I mean, have you heard what some of these climate scientists have been saying? When was the last time you heard anyone with credibility say anything along the lines of “Oh, it turns out things aren’t as bad. Our estimates were pessimistic. Global warming is accelerating more slowly than we thought.”? Quite on the contrary, you hear expert after expert saying things along the lines of “It’s worse than we thought. It’s all fundamentally falling apart RIGHT NOW. Our previous estimates were pure Pollyanna fantasy.” When people talk about good news in climate science these days its about the fact that Al Gore has made a difference and a few more people take the subject a bit more seriously. This is like saying that you’ve managed to convince the occupants of a burning building that fire actually exists.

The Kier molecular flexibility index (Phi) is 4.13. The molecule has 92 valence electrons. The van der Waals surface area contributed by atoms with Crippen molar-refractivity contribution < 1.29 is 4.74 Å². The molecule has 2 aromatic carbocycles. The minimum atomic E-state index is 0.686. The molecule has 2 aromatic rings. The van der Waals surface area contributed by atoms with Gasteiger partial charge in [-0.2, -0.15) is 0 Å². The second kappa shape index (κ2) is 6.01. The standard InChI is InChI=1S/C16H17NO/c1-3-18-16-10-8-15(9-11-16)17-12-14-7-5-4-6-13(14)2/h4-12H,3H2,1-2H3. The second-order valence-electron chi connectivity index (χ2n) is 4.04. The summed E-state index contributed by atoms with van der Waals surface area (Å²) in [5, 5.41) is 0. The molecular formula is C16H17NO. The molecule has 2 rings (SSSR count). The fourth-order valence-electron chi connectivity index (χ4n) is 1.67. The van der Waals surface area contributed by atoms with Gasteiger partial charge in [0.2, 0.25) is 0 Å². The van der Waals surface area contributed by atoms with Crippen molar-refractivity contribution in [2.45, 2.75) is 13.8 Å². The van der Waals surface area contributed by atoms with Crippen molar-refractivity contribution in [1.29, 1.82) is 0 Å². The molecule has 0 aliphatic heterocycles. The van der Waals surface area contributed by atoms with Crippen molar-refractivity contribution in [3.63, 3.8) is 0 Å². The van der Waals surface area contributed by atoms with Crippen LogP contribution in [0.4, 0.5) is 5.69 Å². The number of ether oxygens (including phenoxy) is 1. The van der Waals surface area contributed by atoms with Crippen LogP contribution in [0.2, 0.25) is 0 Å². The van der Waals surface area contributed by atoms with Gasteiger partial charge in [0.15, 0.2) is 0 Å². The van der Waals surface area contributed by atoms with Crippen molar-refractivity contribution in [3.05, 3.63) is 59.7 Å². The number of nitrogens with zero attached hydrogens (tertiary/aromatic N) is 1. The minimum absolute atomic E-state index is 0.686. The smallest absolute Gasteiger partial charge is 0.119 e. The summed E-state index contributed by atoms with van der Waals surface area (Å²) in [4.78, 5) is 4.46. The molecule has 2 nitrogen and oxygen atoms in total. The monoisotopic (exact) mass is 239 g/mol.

I look at how we live our lives now and I think about a little kid coming up to me when I’m old and asking “What the hell were you people DOING? What was wrong with you?”

And then there’s the war…

Melbourne 2

Tuesday, November 20th, 2007

Before this trip the last time I was in Melbourne was in 1992. I guess that makes it 15 years since I’ve been here. 15 years has been a long time for this city. I was completely disoriented for much of the first while I was here. It was only when I started to realize that there were entire thickets of sky-scrapers that simply weren’t here before that I started to see the city I used to kind of know.

I had been to Melbourne, I think, three times including the 1992 stint. I first came with a SCOT (Suzuki Company Of Toga) production of The Bacchae. This was in 1989, I think. It was shortly after the departure from the company of lead actress Shiraishi Kayoko. Suzuki was still trying to figure out what to do without her (a problem he never really solved) and the production was, shall we say, troubled.